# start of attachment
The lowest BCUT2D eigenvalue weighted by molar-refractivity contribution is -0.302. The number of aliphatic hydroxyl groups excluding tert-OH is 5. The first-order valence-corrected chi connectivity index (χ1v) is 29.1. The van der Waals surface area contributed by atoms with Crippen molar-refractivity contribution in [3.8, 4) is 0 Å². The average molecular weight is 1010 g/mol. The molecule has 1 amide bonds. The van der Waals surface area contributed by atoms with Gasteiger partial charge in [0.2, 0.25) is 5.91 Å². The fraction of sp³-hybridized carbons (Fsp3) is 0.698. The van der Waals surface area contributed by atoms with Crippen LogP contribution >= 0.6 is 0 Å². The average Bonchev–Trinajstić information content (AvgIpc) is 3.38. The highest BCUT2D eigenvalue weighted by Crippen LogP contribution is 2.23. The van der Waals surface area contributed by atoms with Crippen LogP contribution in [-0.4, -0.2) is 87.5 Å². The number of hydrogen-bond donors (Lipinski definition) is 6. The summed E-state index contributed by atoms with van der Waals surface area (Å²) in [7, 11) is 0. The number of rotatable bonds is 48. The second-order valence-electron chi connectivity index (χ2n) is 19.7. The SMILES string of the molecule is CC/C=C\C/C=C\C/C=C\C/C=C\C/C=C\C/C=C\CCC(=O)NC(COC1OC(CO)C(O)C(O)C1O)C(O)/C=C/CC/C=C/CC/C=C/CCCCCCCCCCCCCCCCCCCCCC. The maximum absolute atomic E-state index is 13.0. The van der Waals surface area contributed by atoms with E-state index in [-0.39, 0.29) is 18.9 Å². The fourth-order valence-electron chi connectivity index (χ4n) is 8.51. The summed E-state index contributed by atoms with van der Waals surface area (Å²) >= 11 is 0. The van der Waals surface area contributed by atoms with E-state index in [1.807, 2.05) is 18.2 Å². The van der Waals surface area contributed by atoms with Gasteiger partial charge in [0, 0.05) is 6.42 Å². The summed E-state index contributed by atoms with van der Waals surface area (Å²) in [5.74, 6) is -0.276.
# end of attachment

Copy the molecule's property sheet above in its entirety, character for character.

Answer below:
The lowest BCUT2D eigenvalue weighted by molar-refractivity contribution is -0.302. The number of aliphatic hydroxyl groups excluding tert-OH is 5. The first-order valence-corrected chi connectivity index (χ1v) is 29.1. The van der Waals surface area contributed by atoms with Crippen molar-refractivity contribution in [3.8, 4) is 0 Å². The average molecular weight is 1010 g/mol. The molecule has 1 amide bonds. The van der Waals surface area contributed by atoms with Gasteiger partial charge in [0.2, 0.25) is 5.91 Å². The fraction of sp³-hybridized carbons (Fsp3) is 0.698. The van der Waals surface area contributed by atoms with Crippen LogP contribution >= 0.6 is 0 Å². The average Bonchev–Trinajstić information content (AvgIpc) is 3.38. The highest BCUT2D eigenvalue weighted by Crippen LogP contribution is 2.23. The van der Waals surface area contributed by atoms with Crippen LogP contribution in [-0.4, -0.2) is 87.5 Å². The number of hydrogen-bond donors (Lipinski definition) is 6. The summed E-state index contributed by atoms with van der Waals surface area (Å²) in [7, 11) is 0. The number of rotatable bonds is 48. The second-order valence-electron chi connectivity index (χ2n) is 19.7. The SMILES string of the molecule is CC/C=C\C/C=C\C/C=C\C/C=C\C/C=C\C/C=C\CCC(=O)NC(COC1OC(CO)C(O)C(O)C1O)C(O)/C=C/CC/C=C/CC/C=C/CCCCCCCCCCCCCCCCCCCCCC. The maximum absolute atomic E-state index is 13.0. The van der Waals surface area contributed by atoms with E-state index in [-0.39, 0.29) is 18.9 Å². The fourth-order valence-electron chi connectivity index (χ4n) is 8.51. The summed E-state index contributed by atoms with van der Waals surface area (Å²) >= 11 is 0. The van der Waals surface area contributed by atoms with E-state index in [1.807, 2.05) is 18.2 Å². The van der Waals surface area contributed by atoms with Gasteiger partial charge in [0, 0.05) is 6.42 Å². The summed E-state index contributed by atoms with van der Waals surface area (Å²) in [5.74, 6) is -0.276.